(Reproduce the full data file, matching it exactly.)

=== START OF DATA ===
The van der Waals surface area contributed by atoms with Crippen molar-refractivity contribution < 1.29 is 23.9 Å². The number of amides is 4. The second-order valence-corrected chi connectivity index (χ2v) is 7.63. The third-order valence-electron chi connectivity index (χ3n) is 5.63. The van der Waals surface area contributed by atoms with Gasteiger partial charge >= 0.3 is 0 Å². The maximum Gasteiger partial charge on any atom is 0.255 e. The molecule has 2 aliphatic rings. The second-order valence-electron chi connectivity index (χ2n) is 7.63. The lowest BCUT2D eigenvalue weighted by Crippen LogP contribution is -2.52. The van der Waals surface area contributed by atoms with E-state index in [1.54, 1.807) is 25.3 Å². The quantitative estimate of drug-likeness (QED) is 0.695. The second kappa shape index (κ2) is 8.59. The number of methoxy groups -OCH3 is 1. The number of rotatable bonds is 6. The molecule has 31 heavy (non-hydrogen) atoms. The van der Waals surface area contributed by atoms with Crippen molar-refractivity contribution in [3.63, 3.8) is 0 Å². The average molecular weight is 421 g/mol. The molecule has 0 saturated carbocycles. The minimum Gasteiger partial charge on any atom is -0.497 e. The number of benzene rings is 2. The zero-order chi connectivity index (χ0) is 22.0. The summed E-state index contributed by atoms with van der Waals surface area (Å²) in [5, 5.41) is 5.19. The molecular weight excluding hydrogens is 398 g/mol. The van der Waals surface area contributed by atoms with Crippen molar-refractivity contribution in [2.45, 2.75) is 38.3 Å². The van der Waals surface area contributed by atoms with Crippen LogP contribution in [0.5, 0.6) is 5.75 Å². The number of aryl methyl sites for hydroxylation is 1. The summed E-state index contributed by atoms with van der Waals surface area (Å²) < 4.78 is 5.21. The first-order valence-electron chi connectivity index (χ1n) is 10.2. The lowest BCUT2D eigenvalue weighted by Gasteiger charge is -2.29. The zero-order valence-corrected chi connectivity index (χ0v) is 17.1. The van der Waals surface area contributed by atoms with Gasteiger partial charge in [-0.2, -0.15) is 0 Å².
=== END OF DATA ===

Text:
The van der Waals surface area contributed by atoms with Crippen molar-refractivity contribution < 1.29 is 23.9 Å². The number of amides is 4. The second-order valence-corrected chi connectivity index (χ2v) is 7.63. The third-order valence-electron chi connectivity index (χ3n) is 5.63. The van der Waals surface area contributed by atoms with Gasteiger partial charge >= 0.3 is 0 Å². The maximum Gasteiger partial charge on any atom is 0.255 e. The molecule has 2 aliphatic rings. The second-order valence-electron chi connectivity index (χ2n) is 7.63. The lowest BCUT2D eigenvalue weighted by Crippen LogP contribution is -2.52. The van der Waals surface area contributed by atoms with E-state index in [1.54, 1.807) is 25.3 Å². The quantitative estimate of drug-likeness (QED) is 0.695. The second kappa shape index (κ2) is 8.59. The number of methoxy groups -OCH3 is 1. The number of rotatable bonds is 6. The molecule has 31 heavy (non-hydrogen) atoms. The van der Waals surface area contributed by atoms with Crippen molar-refractivity contribution in [3.63, 3.8) is 0 Å². The average molecular weight is 421 g/mol. The molecule has 0 saturated carbocycles. The minimum Gasteiger partial charge on any atom is -0.497 e. The number of benzene rings is 2. The zero-order chi connectivity index (χ0) is 22.0. The summed E-state index contributed by atoms with van der Waals surface area (Å²) in [5, 5.41) is 5.19. The molecular weight excluding hydrogens is 398 g/mol. The van der Waals surface area contributed by atoms with Crippen molar-refractivity contribution in [2.45, 2.75) is 38.3 Å². The van der Waals surface area contributed by atoms with Crippen LogP contribution in [0.5, 0.6) is 5.75 Å². The number of aryl methyl sites for hydroxylation is 1. The summed E-state index contributed by atoms with van der Waals surface area (Å²) < 4.78 is 5.21. The first-order valence-electron chi connectivity index (χ1n) is 10.2. The lowest BCUT2D eigenvalue weighted by Gasteiger charge is -2.29. The zero-order valence-corrected chi connectivity index (χ0v) is 17.1. The van der Waals surface area contributed by atoms with Gasteiger partial charge in [-0.2, -0.15) is 0 Å².